heart block, only some of the electrical impulses reach the ventricles. In third-degree heart block (complete heart block), no electrical impulses reach the ventricles. In right or left bundle branch block, the electrical impulses are unable to travel down the right or left bundle of His.
Treatment: Antiarrhythmic drug. Surgery to insert a pacemaker.

premature contraction
Arrhythmia in which there are one or more extra contractions in between systole and diastole. This is also known as an extrasystole. There are two types of premature contractions: premature atrial
contractions (PACs) and premature ventricular contractions (PVCs). A repeating pattern of one premature contraction followed by one normal contraction is bigeminy. A repeating pattern of one premature
contraction followed by two normal contractions is trigeminy. Two premature contractions occurring together is a couplet. Treatment: Antiarrhythmic drug. Surgical insertion of a pacemaker.

pull together

outside of


sick sinus syndrome
Arrhythmia in which bradycardia alternates with tachycardia. It occurs when the sinoatrial node and an ectopic site elsewhere in the myocardium take turns being the hearts pacemaker. Treatment: Antiarrhythmic drug. Surgery to insert a pacemaker.

Arrhythmia in which there is a fast but regular rhythm (up to 200 beats/ minute) tachycardic. Sinus tachycardia occurs because of an abnormality in the sinoatrial
(SA) node. Atrial tachycardia occurs when an ectopic site somewhere in the atrium produces an electrical impulse that overrides the SA node rhythm. Supraventricular tachycardia occurs when an ectopic site superior to the ventricles produces an electrical impulse. Paroxysmal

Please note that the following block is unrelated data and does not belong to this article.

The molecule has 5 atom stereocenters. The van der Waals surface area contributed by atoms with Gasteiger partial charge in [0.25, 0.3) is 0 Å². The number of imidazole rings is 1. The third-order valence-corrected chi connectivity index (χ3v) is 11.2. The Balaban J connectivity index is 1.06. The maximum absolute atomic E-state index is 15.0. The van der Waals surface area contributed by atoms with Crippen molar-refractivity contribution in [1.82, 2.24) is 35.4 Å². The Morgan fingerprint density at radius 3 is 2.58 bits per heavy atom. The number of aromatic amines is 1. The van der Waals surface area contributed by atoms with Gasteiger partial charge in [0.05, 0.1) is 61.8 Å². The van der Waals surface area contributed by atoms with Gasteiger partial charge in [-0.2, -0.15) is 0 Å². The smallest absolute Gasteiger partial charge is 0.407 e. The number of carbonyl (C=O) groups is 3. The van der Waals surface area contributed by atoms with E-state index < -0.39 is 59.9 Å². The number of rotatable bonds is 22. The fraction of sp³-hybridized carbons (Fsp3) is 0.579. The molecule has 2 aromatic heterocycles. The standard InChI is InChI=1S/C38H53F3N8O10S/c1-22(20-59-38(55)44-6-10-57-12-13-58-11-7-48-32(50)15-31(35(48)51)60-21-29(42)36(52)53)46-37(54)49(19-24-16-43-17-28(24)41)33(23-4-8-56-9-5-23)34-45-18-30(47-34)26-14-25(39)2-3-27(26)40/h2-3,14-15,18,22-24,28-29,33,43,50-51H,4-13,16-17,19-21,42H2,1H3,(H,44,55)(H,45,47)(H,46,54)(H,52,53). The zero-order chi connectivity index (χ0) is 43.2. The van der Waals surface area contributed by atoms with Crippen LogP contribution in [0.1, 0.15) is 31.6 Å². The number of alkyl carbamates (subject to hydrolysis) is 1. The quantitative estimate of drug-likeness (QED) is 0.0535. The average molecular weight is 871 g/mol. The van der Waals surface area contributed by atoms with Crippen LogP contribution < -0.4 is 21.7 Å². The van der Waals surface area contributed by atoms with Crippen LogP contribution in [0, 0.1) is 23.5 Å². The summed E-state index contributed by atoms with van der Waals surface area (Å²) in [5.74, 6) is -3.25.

tachycardia is an episode of tachycardia that occurs suddenly and then goes away without treatment. Treatment: Antiarrhythmic drug. Cardioversion. Surgery to insert a pacemaker.



Complete absence of a heartbeat, this is also known as
cardiac arrest. Treatment: Cardiopulmonary resuscitation (CPR).

An uncomfortable sensation felt in the chest during a premature contraction of the heart. It is often described as a thump. Treatment: None, unless it becomes an arrhythmia.

to throb

a process; being or having

Area of dilation and weakness in the wall of the artery.
This can be congenital or where arteriosclerosis has damaged the artery. With each heartbeat, the weakened artery wall balloons outward. An aneurysm can rupture without warning. A dissecting aneurysm is one that enlarges by tunneling between the layers of the artery wall. Treatment: Placement of a metal clip on the neck (narrowest part) of a small aneurysmal dilation to occlude the blood flow. Surgical excision of a large aneurysm and replacement with a synthetic tubular graft.

to cut apart


Normal Abdominal Aorta
Normal Abdominal Aorta

Abdominal Aortic Aneurysm
Abdominal Aortic Aneurysm

Dissecting Aneurysm
Dissecting Aneurysm

Progressive degenerative changes that produce a narrowed, hardened artery. The process begins with a small tear in the endothelium caused by chronic hypertension. Then low-density lipoproteins (LDLs) in the
blood deposit cholesterol and form an atheroma or atheromatous plaque. Collagen fibers form underneath the plaque, so that the artery wall becomes hard and nonelastic. An artery with arteriosclerosis is said to be arteriosclerotic. This is also known as arteriosclerotic cardiovascular disease (ASCVD). Fatty plaque deposits enlarge more rapidly in patients who eat high-fat diets, have diabetes mellitus, or have a genetic predisposition